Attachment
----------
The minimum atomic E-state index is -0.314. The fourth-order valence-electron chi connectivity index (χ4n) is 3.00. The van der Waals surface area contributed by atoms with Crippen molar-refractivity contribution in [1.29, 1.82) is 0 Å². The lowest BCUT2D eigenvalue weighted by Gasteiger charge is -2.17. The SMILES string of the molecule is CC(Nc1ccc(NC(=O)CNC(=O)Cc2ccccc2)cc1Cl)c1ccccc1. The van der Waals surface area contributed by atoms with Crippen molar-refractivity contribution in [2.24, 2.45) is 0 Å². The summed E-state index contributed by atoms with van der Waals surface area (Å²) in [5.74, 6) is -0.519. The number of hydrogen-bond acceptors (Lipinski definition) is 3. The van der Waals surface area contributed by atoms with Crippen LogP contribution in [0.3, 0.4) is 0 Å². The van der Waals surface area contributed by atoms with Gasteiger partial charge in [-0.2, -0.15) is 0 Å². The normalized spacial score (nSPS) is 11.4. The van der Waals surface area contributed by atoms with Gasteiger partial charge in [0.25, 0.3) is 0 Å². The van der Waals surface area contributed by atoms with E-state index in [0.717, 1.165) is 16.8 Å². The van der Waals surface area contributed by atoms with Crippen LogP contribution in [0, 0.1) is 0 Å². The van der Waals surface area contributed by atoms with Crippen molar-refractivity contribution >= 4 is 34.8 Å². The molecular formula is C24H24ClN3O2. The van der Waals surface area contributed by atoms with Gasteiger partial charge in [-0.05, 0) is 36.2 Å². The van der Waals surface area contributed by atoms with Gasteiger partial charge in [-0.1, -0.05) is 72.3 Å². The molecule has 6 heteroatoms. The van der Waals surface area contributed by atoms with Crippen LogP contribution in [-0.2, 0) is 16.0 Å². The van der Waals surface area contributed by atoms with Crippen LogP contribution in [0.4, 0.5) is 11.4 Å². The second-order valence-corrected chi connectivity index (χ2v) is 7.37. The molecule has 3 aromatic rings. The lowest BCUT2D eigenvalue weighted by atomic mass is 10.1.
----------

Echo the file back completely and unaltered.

The minimum atomic E-state index is -0.314. The fourth-order valence-electron chi connectivity index (χ4n) is 3.00. The van der Waals surface area contributed by atoms with Crippen molar-refractivity contribution in [1.29, 1.82) is 0 Å². The lowest BCUT2D eigenvalue weighted by Gasteiger charge is -2.17. The SMILES string of the molecule is CC(Nc1ccc(NC(=O)CNC(=O)Cc2ccccc2)cc1Cl)c1ccccc1. The van der Waals surface area contributed by atoms with Crippen molar-refractivity contribution in [2.24, 2.45) is 0 Å². The summed E-state index contributed by atoms with van der Waals surface area (Å²) in [5.74, 6) is -0.519. The number of hydrogen-bond acceptors (Lipinski definition) is 3. The van der Waals surface area contributed by atoms with Crippen LogP contribution in [0.3, 0.4) is 0 Å². The van der Waals surface area contributed by atoms with Gasteiger partial charge in [-0.2, -0.15) is 0 Å². The normalized spacial score (nSPS) is 11.4. The van der Waals surface area contributed by atoms with Gasteiger partial charge in [0.25, 0.3) is 0 Å². The van der Waals surface area contributed by atoms with E-state index in [0.717, 1.165) is 16.8 Å². The van der Waals surface area contributed by atoms with Crippen LogP contribution in [0, 0.1) is 0 Å². The van der Waals surface area contributed by atoms with Crippen molar-refractivity contribution >= 4 is 34.8 Å². The molecular formula is C24H24ClN3O2. The van der Waals surface area contributed by atoms with Gasteiger partial charge in [-0.05, 0) is 36.2 Å². The van der Waals surface area contributed by atoms with Gasteiger partial charge in [-0.1, -0.05) is 72.3 Å². The molecule has 6 heteroatoms. The van der Waals surface area contributed by atoms with Crippen LogP contribution in [-0.2, 0) is 16.0 Å². The van der Waals surface area contributed by atoms with Crippen LogP contribution in [0.4, 0.5) is 11.4 Å². The second-order valence-corrected chi connectivity index (χ2v) is 7.37. The molecule has 3 aromatic rings. The lowest BCUT2D eigenvalue weighted by atomic mass is 10.1.